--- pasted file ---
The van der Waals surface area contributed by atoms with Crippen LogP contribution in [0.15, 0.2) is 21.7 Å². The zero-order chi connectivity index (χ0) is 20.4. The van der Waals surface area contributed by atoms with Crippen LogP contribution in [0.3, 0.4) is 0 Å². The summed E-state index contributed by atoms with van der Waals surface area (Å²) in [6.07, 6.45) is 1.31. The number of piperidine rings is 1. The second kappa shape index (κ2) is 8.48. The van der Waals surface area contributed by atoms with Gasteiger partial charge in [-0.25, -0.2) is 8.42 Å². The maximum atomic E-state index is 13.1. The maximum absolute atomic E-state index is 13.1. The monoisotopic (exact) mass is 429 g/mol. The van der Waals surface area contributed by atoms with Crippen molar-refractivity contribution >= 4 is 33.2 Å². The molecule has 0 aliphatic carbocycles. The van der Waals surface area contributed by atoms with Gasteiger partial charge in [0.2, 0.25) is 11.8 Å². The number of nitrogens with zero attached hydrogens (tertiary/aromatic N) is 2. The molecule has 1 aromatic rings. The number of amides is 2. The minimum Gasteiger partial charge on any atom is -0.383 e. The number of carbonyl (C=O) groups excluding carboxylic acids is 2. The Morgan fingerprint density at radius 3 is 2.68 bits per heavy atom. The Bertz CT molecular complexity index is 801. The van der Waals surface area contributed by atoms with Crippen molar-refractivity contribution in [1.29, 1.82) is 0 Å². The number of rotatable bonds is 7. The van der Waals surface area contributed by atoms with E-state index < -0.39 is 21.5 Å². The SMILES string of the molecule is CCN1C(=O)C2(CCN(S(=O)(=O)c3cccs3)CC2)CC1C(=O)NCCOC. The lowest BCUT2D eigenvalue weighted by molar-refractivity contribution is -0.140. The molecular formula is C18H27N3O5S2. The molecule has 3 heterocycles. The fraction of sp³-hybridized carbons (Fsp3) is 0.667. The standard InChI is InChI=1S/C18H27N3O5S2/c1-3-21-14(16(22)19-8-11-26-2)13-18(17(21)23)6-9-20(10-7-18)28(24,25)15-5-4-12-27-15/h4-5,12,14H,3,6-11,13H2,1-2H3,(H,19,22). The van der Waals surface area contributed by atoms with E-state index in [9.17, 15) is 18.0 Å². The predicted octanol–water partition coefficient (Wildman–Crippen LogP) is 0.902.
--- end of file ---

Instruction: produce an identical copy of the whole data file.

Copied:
The van der Waals surface area contributed by atoms with Crippen LogP contribution in [0.15, 0.2) is 21.7 Å². The zero-order chi connectivity index (χ0) is 20.4. The van der Waals surface area contributed by atoms with Crippen LogP contribution in [0.3, 0.4) is 0 Å². The summed E-state index contributed by atoms with van der Waals surface area (Å²) in [6.07, 6.45) is 1.31. The number of piperidine rings is 1. The second kappa shape index (κ2) is 8.48. The van der Waals surface area contributed by atoms with Gasteiger partial charge in [-0.25, -0.2) is 8.42 Å². The maximum atomic E-state index is 13.1. The maximum absolute atomic E-state index is 13.1. The monoisotopic (exact) mass is 429 g/mol. The van der Waals surface area contributed by atoms with Crippen molar-refractivity contribution >= 4 is 33.2 Å². The molecule has 0 aliphatic carbocycles. The van der Waals surface area contributed by atoms with Gasteiger partial charge in [0.2, 0.25) is 11.8 Å². The number of nitrogens with zero attached hydrogens (tertiary/aromatic N) is 2. The molecule has 1 aromatic rings. The number of amides is 2. The minimum Gasteiger partial charge on any atom is -0.383 e. The number of carbonyl (C=O) groups excluding carboxylic acids is 2. The Morgan fingerprint density at radius 3 is 2.68 bits per heavy atom. The Bertz CT molecular complexity index is 801. The van der Waals surface area contributed by atoms with Crippen molar-refractivity contribution in [1.29, 1.82) is 0 Å². The number of rotatable bonds is 7. The van der Waals surface area contributed by atoms with E-state index < -0.39 is 21.5 Å². The SMILES string of the molecule is CCN1C(=O)C2(CCN(S(=O)(=O)c3cccs3)CC2)CC1C(=O)NCCOC. The lowest BCUT2D eigenvalue weighted by molar-refractivity contribution is -0.140. The molecular formula is C18H27N3O5S2. The molecule has 3 heterocycles. The fraction of sp³-hybridized carbons (Fsp3) is 0.667. The standard InChI is InChI=1S/C18H27N3O5S2/c1-3-21-14(16(22)19-8-11-26-2)13-18(17(21)23)6-9-20(10-7-18)28(24,25)15-5-4-12-27-15/h4-5,12,14H,3,6-11,13H2,1-2H3,(H,19,22). The van der Waals surface area contributed by atoms with E-state index in [9.17, 15) is 18.0 Å². The predicted octanol–water partition coefficient (Wildman–Crippen LogP) is 0.902.